Climate campaigners Extinction Rebellion staged a die-in protest inside the Arndale Centre in Manchester on Saturday 11th May.
The protesters laid down on the shopping centre floor to call for a boycott of buying new clothes for a year.
The demonstration lasted 11 minutes to represent the 11 years humanity have left to prevent irreversible damage from climate change.
The aim of the boycott is to raise awareness about the impact the textile industry has on the environment, and to put pressure on the fashion sector to produce more sustainable items and reduce the amount of pollution they emit.
This is part of a nation-wide Extinction Rebellion campaign called #XR52 which involves 52 weeks of direct action, with this year’s action being to avoid purchasing new clothes.
The calls to action always aim to be peaceful while using civil disobedience as their protesting tactic.
42 people took part in the die-in and security surrounded the peaceful protestors.
The protest in Manchester is just one of a series of die-ins that has been staged around the world by Extinction Rebellion.
Open Voice Community Choir sang outside the Arndale Centre to show their support for XR.
Open Voice Community singing in Manchester city centre. Video Credit: Molly Goodwin
David McDonald, of Wexford, Ireland, who took part in the demonstration said Extinction Rebellion Manchester want people to be more conscious about the impact the fashion industry has on the environment.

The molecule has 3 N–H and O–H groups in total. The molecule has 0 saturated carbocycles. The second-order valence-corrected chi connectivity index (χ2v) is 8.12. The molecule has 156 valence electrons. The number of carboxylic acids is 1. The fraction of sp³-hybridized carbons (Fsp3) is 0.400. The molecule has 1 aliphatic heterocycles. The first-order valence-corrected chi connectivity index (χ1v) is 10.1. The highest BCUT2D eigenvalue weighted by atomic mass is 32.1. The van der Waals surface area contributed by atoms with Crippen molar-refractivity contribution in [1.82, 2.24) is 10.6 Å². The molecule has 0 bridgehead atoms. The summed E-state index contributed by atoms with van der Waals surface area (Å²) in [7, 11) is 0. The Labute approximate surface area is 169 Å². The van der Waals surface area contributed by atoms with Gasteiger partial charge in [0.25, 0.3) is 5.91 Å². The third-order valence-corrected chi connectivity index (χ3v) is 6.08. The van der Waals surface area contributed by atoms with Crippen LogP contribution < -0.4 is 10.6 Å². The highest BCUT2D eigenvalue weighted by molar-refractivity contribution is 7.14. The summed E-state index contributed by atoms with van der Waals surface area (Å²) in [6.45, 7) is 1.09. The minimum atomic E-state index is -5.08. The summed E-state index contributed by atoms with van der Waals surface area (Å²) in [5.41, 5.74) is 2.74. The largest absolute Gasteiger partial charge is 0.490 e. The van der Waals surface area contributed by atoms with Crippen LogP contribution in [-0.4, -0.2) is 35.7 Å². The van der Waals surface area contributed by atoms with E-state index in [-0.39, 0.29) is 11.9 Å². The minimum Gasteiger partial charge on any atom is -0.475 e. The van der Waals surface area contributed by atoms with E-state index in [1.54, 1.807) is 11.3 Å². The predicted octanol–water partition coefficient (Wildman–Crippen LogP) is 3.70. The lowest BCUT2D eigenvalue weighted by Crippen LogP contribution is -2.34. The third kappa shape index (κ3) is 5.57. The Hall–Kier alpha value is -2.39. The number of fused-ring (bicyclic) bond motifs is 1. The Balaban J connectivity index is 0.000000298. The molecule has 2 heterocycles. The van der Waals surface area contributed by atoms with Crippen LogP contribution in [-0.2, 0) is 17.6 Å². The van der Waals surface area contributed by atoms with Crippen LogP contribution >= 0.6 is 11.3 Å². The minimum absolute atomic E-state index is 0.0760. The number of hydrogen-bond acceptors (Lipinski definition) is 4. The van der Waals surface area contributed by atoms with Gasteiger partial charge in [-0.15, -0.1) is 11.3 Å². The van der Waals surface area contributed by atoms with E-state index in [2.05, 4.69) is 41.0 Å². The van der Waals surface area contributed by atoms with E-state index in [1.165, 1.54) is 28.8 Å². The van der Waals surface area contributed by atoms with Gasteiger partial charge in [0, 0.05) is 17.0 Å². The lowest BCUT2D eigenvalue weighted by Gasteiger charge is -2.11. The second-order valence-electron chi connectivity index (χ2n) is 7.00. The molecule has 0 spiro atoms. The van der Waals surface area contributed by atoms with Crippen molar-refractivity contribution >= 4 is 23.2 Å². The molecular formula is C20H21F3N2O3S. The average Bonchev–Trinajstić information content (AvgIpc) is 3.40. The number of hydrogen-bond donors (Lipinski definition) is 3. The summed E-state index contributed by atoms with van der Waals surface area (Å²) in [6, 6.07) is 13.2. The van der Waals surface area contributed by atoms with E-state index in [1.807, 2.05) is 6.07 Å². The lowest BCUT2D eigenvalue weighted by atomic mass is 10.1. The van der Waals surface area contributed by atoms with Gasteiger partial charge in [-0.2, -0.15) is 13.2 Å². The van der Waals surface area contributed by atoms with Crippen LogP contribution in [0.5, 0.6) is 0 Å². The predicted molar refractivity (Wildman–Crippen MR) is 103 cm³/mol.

Mr McDonald said: “We would like people to, not stop buying things completely, but to at least think twice before they buy something that they don’t really need.
“I’m seriously considering whether I want to have children in the future in a world where we don’t know where we’re heading.”
Photo Credit: Molly Goodwin
Jake Rigby, another XR protestor said: “We have to turn the consumer model on its head as it’s not working.
He said: “We need to get away from this idea that economic growth is the absolute goal in society because it’s not.
“It’s the thing that’s destroying the planet, killing people all over the world and causing hundreds of species to go extinct every day.”
XR protestor, Jo Eyden, of Sale, Cheshire said a die-in protest makes people pay more attention to the message.
She said: “The minute somebody falls down its unexpected and it’s unusual.”
“People take notice and look when someone lies down in the middle of an open space, so when you have a slogan laid on top of you it’s an effective technique to make people aware.”
Photo Credit: Molly Goodwin
Eyden said people not buying new clothes for a year is achievable as the amount of clothes that have already been bought mean there is enough alternative places to source clothes from including charity shops, jumble sales, and clothes swaps.
XR will continue their campaign until 30th April 2020 however if they feel no meaningful change has been made then the boycott with be renewed for another year.